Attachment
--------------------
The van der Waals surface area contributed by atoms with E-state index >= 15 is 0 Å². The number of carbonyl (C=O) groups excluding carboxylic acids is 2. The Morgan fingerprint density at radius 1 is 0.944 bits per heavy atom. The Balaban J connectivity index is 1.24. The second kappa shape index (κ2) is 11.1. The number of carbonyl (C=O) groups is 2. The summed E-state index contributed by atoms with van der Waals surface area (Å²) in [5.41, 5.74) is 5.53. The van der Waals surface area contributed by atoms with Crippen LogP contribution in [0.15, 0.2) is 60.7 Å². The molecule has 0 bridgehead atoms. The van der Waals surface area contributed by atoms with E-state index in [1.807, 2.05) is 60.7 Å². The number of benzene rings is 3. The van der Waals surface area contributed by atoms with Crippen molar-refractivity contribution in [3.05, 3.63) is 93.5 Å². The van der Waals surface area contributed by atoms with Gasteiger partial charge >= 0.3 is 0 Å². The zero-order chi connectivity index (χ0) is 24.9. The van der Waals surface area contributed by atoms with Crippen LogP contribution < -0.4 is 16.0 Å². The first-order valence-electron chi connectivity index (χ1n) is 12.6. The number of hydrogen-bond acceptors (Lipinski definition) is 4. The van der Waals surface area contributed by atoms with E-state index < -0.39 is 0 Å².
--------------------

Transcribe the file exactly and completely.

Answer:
The van der Waals surface area contributed by atoms with E-state index >= 15 is 0 Å². The number of carbonyl (C=O) groups excluding carboxylic acids is 2. The Morgan fingerprint density at radius 1 is 0.944 bits per heavy atom. The Balaban J connectivity index is 1.24. The second kappa shape index (κ2) is 11.1. The number of carbonyl (C=O) groups is 2. The summed E-state index contributed by atoms with van der Waals surface area (Å²) in [5.41, 5.74) is 5.53. The van der Waals surface area contributed by atoms with Crippen LogP contribution in [0.15, 0.2) is 60.7 Å². The molecule has 0 bridgehead atoms. The van der Waals surface area contributed by atoms with E-state index in [1.807, 2.05) is 60.7 Å². The number of benzene rings is 3. The van der Waals surface area contributed by atoms with Crippen molar-refractivity contribution in [3.05, 3.63) is 93.5 Å². The van der Waals surface area contributed by atoms with Gasteiger partial charge >= 0.3 is 0 Å². The zero-order chi connectivity index (χ0) is 24.9. The van der Waals surface area contributed by atoms with Crippen LogP contribution < -0.4 is 16.0 Å². The first-order valence-electron chi connectivity index (χ1n) is 12.6. The number of hydrogen-bond acceptors (Lipinski definition) is 4. The van der Waals surface area contributed by atoms with E-state index < -0.39 is 0 Å².